As those familiar with my work know, the unmistakable focus of my recent book, At What Cost? is on how the high-pressured and ultra-competitive conditions that characterize millions of teenagers’ high school experiences now have the potential of harming those teens not only now, but for many years in the future. For example, we now know that the high-pressured and competitive conditions of today often lead to adolescents’ experiences of intense anxiety and overwhelming depression, conditions that frequently manifest as substance abuse, eating, and self-injury disorders, all of which can last for many years into adulthood.
Most of us can likely identify adults in our families and/or communities today whose alcohol problems, eating disorders, and/or chronic anxiety and depression conditions began when they were teenagers.
What does this mean for us now?
The more that today’s adolescents act out their powerful, unedited, and impulsive feelings in self-destructive and/or aggressive – including sexually aggressive – ways, the more we, the adults who parent and educate them – must consider the “cultures WE have created.”
Sadly, in this national fiasco between Christine Blasey Ford and Brett Kavanaugh, we have had a tendency to cast blame on these middle-aged adults, solely, as if the environments in which they were reared and educated – the educational and social contexts of their adolescent lives – did not also play a role in how this all may have come to be.
Thanks to discoveries of neuroimaging, we now know that environment shapes the brain.
From that standpoint, it is absolutely impossible for anyone, in any setting or environment, to undergo typical brain development separated or detached from the very physical and psychological contexts of their everyday lives.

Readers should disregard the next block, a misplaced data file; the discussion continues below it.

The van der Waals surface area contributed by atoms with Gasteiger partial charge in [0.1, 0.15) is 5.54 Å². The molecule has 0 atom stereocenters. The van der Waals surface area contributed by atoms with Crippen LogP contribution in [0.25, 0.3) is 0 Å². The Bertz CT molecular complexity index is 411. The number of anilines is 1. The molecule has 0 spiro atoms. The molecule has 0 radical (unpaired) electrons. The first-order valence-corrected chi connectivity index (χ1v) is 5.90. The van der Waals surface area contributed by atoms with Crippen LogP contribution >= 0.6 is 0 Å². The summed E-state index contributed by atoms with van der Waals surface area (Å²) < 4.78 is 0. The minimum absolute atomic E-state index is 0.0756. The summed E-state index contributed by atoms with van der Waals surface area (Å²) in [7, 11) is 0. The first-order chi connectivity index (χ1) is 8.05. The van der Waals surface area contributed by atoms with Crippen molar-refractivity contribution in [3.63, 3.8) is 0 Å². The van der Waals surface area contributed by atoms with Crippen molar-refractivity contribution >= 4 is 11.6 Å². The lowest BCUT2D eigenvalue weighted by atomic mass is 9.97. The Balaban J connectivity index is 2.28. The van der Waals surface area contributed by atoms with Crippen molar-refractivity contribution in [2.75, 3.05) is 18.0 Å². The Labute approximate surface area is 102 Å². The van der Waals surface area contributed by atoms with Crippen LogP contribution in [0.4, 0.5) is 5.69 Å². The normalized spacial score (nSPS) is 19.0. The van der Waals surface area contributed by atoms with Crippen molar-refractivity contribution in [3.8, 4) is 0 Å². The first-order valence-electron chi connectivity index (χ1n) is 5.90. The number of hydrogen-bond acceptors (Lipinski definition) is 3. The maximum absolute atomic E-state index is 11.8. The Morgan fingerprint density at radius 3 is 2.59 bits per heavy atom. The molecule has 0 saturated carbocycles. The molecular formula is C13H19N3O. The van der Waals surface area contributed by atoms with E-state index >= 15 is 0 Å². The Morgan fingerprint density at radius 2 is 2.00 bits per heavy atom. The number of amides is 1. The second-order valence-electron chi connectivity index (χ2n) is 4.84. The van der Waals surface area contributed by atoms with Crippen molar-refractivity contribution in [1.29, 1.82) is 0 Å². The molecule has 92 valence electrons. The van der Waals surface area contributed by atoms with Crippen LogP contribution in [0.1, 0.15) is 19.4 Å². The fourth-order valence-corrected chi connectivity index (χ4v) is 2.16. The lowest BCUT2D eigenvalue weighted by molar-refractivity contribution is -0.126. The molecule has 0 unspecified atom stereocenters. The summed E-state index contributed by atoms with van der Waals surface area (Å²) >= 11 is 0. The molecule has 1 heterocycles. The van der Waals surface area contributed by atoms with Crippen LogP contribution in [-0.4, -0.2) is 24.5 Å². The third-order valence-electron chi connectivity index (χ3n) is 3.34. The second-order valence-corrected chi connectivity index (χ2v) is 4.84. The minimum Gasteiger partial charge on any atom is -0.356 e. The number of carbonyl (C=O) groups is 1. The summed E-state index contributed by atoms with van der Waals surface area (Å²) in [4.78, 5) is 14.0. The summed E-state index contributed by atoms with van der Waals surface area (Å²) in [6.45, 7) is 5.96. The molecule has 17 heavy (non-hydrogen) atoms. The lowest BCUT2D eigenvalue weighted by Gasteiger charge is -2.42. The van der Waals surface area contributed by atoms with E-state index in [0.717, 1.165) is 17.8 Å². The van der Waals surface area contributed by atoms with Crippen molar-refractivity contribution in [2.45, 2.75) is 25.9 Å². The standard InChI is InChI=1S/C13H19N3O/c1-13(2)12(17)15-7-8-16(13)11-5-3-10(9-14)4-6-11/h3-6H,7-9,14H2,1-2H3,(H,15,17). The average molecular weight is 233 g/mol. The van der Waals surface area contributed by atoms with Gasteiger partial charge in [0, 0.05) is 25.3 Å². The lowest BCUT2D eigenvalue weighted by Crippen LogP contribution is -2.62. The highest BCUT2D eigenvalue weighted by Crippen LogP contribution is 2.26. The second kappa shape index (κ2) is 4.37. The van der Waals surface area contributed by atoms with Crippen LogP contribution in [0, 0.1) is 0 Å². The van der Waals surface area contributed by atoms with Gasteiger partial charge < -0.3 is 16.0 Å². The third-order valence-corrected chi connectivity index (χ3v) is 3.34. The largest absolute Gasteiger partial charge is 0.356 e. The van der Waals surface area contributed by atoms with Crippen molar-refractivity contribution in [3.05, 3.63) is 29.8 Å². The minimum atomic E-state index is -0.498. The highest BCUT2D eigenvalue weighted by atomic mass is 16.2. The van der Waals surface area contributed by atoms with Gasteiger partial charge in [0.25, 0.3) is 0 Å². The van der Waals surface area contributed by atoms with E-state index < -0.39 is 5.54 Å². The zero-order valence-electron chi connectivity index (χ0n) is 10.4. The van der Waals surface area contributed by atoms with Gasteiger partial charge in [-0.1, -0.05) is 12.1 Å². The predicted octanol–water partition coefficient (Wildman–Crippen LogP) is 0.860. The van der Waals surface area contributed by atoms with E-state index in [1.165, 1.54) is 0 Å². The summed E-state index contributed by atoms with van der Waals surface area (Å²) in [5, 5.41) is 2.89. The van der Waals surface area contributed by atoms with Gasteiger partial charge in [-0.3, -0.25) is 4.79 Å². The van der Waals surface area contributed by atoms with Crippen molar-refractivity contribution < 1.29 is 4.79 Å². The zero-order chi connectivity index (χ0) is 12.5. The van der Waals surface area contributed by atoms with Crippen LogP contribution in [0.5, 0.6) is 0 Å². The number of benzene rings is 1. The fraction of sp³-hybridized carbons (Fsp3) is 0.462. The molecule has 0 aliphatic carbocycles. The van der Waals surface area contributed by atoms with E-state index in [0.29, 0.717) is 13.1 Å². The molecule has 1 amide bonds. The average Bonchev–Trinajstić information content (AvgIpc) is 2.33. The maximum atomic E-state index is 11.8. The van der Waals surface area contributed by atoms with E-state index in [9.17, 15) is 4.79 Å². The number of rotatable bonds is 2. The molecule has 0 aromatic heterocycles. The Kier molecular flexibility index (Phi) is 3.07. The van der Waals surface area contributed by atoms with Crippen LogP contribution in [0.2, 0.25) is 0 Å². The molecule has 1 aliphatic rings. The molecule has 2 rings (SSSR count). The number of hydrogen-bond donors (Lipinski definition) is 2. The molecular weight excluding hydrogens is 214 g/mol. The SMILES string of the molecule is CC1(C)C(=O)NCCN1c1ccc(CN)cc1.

Of course, Christine Blasey Ford and Brett Kavanaugh – as teenagers – were implicated in the contexts in which they were raised.
What this means for us today is that these physical and psychological contexts—the cultures we are creating now—influence kids not only now but into the future, because our adolescents are developing their very “selves” within them. Our adolescents are vulnerable to the cultures we have created – are still creating – within which they are developing. WE are responsible for that happening.
In my many years of clinical work, I have focused on empathizing with adolescents – and when necessary, on trying to defend them. I know enough about their still-developing brains to understand that their age-related vulnerability renders them susceptible to – and at times, defenseless against – their own powerful and unedited emotions. Further, I know that their oft-times associated, impulsive behavior – is behavior in which they simply wouldn’t engage if their brains (specifically, their prefrontal cortices) were more fully developed.
Brain development happens regardless of the particular cultures within which our adolescents develop. What we, adults, are nevertheless responsible for is ensuring that these vulnerabilities are not intensified, that they are not exacerbated, by our own adult choices, fears, excuses, and unexamined assumptions.